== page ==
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Weighing In: Costs and Benefits of Appetite Suppressants
The adage "You can never be to rich or too thin" seemed to go out of style in the 1960's. A generation of feminist bra-burners tried to unseat the oppressive standards established by a patriarchal domination, and civil rights activists fought for racial and economic equality in the face of cultural hegemony and social stratification. However, despite the fight to divert focus from the homogenizing standards of aristocratic white culture, the pressure to be thin is as prevalent as ever in today's society. At the same time, obesity rates continue to rise, earning America international accolades as "the world's fattest nation." As a deluge of media messages equating thinness with beauty and success amplifies the desire to fit a standard body shape and size, consumers turn to medical technology for help losing weight.
After fad diets and ambitious exercise plans fall through, more and more Americans choose pharmaceutical appetite suppressants to shed ten, twenty, fifty, or up to hundreds of pounds. These drugs are clinically prescribed for patients suffering from "obesity," but many are also available over-the-counter for general weight loss. However, many critics claim, "Nowhere has the question of risk versus benefit come under greater scrutiny than with anorectics," (1) as the potential side-effects or anorexctics may pose dangerous and even fatal health risks. How much will Americans pay for a size six figure?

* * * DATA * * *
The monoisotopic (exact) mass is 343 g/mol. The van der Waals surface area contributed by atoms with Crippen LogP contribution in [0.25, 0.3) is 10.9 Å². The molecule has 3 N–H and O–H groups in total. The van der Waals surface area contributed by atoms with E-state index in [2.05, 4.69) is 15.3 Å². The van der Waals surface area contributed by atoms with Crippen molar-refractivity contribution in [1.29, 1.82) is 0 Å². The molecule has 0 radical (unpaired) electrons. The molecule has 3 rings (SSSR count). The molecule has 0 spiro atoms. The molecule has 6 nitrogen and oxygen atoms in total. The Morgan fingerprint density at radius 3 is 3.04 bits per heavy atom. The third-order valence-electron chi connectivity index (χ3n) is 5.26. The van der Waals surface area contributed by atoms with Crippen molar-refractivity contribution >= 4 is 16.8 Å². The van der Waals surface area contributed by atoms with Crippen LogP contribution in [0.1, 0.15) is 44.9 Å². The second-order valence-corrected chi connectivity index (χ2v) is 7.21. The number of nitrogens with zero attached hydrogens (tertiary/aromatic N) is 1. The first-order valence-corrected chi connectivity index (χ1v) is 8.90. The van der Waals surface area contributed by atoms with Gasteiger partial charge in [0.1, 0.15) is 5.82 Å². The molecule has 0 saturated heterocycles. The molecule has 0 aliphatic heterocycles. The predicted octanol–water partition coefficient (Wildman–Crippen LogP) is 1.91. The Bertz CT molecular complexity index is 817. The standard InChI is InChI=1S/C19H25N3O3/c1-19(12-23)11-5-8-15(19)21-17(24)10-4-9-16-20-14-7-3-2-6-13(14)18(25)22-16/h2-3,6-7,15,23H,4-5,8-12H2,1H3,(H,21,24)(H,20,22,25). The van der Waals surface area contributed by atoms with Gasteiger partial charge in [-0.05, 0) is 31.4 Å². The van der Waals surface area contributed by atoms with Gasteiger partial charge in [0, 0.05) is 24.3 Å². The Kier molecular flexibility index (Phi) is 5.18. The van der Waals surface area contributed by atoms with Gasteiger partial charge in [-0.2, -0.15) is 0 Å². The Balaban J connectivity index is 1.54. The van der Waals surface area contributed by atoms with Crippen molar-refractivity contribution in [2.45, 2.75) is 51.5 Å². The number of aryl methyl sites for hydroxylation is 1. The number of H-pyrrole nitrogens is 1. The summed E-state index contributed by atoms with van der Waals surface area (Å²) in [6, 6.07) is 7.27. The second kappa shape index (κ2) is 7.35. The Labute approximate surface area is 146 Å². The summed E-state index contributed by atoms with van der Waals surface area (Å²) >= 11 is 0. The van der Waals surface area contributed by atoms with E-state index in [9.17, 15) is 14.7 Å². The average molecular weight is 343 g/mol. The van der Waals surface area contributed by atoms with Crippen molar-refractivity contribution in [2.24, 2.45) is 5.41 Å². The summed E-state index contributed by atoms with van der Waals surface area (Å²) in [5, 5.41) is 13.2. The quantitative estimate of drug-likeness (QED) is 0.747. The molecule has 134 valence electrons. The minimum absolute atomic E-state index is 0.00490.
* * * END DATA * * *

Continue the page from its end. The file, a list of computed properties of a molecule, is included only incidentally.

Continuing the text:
Anorectics, also known as anorexigenics or appetite suppressants, are substances that reduce the desire to eat. These medications are generally stimulants of the phenylamine family, which work by increasing the neurochemicals that affect mood and appetite: serotonin and catecholamine. (2) The most notorious phenylamine is amphetamine, or speed, which was sold commercially as an appetite suppressant until the late 1950's, when it was outlawed in most parts of the world due to concerns regarding drug abuse. (1) Physicians no longer prescribe amphetamine, but some of its derivatives also classified as anorectics remain on the market. (4)